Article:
While it was the Phoenix Suns, Dallas Mavericks, and Los Angeles Clippers who turned heads with their headline-grabbing superstar acquisitions this month, the first-place Denver Nuggets should not be overlooked as viable championship contenders in the Western Conference.

It is obvious that Denver’s front office does not want to interfere with the progress and chemistry that they have established over these past few seasons. The Nuggets only made minor adjustments to their roster before the February 9 trade deadline, shipping out reserve Bones Hyland and trading for back-up center Thomas Bryant in two separate deals. They also added point guard Reggie Jackson from the buyout market after the Charlotte Hornets waived the 32-year-old.

The results so far have justified their confidence in this group as Denver has run away with the lead in the West standings this year. The Nuggets’ 42-18 record has afforded them a comfortable six-game cushion over the second seed Memphis Grizzlies and it would take nothing short of a disaster for them to lose this lead with 22 games left on their regular season schedule.

The Nuggets have their internal hierarchy clearly figured out at this point, with reigning back-to-back NBA Most Valuable Player Nikola Jokic leading the charge and high-scoring guard Jamal Murray playing a secondary role on offense. The emergence of veteran forward Aaron Gordon into a borderline NBA All-Star has been a boost too as his all-around skillset perfectly complements the pairing of Jokic and Murray.


Though the presence of these three aforementioned players guarantees that Denver will be a solid team on any given night, it is 24-year-old Michael Porter Jr. who can push them to the next level and unlock this Denver team’s full potential.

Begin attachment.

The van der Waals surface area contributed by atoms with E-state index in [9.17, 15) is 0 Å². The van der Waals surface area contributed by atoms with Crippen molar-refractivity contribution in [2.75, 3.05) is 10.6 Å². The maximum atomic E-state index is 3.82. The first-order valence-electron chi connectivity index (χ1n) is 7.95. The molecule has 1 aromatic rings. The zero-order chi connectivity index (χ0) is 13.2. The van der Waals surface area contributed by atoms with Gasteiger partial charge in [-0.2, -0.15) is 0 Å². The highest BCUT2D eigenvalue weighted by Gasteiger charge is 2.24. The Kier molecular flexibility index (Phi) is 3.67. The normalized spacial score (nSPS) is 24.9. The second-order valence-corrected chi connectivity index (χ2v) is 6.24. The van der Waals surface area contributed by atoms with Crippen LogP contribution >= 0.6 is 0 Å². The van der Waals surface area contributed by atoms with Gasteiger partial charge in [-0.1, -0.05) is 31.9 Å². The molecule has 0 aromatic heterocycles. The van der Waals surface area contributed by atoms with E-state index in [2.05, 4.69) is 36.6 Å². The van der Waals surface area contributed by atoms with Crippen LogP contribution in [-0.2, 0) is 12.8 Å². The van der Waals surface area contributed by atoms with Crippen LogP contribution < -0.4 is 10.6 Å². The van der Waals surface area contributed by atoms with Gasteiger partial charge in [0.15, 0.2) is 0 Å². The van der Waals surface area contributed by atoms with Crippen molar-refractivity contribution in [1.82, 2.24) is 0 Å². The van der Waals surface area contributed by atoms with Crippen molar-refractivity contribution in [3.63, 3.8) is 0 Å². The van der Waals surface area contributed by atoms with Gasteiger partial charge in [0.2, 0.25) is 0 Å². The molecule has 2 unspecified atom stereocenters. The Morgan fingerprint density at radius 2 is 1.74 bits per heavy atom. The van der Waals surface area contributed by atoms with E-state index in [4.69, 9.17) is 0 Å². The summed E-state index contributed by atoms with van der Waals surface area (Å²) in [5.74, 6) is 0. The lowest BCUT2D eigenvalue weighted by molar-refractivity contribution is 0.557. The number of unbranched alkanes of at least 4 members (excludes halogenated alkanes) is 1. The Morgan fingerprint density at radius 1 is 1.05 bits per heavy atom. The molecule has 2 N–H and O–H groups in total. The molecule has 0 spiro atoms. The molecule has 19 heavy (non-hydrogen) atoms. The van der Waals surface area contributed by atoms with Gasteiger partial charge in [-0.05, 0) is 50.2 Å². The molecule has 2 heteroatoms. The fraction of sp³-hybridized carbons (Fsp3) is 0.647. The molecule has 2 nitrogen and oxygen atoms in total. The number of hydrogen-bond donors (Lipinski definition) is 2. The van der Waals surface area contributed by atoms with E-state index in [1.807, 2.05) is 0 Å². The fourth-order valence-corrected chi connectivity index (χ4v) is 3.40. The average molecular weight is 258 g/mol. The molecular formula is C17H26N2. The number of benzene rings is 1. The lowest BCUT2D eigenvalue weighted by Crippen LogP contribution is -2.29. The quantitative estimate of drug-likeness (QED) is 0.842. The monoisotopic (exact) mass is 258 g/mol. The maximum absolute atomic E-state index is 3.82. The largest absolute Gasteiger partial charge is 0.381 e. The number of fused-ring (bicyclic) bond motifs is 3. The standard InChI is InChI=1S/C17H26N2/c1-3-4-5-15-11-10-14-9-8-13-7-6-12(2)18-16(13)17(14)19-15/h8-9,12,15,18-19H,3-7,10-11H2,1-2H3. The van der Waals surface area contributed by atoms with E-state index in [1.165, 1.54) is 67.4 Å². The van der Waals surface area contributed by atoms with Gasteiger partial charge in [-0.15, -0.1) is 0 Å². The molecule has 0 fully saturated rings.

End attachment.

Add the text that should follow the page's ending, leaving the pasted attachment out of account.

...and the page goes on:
Porter’s ability to spread the floor as a 6’10 forward is invaluable in the modern landscape of the NBA as he often spots up on the weak side as Jokic and Murray engage in their two-man game actions. This puts opposing defenses in a sticky situation given that they have to make a difficult decision between providing help defense or leaving Porter, a career 41.5% three-point shooter, open for an outside shot.

After appearing in only nine games last year due to a back injury, Porter initially struggled to regain his form at the onset of this campaign. However, he has suddenly rediscovered his groove this February and is enjoying his finest month of the season so far. The Nuggets may have stood pat at the trade deadline, but the recent jump in Porter’s production has had the same impact of a key acquisition in itself.

In February, Porter’s scoring average has increased to 19.5 points per game in 10 outings which is his highest of this year so far, surpassing his 18.5 average in six October appearances. His three-point attempts have seen an uptick as well from his season average of 7.2 to 9.1 while his conversion rate has incrementally improved to 41.8%.


During Denver’s most recent win over the Cleveland Cavaliers, Porter led the team in scoring with 25 points, eight-of-14 field goal shooting, six three-pointers, six rebounds, and a block. It marked his fifth 30-point game this month and his best performance since their February 8 win against the Minnesota Timberwolves where he put up 30 points on 11-of-15 shooting along with five rebounds, an assist, a steal, and a block.

Porter’s emergence this month has helped Denver win eight of their 10 February games, including each of their last four. If he can keep this up, the Nuggets can easily match up with any team in the West in terms of firepower and they have a strong chance of advancing to the NBA Finals.

Denver may not have made a splashy move at the trade deadline, but Porter’s month-on-month improvement is exactly what they needed to turn them from a good team into a great one heading into the homestretch of this season.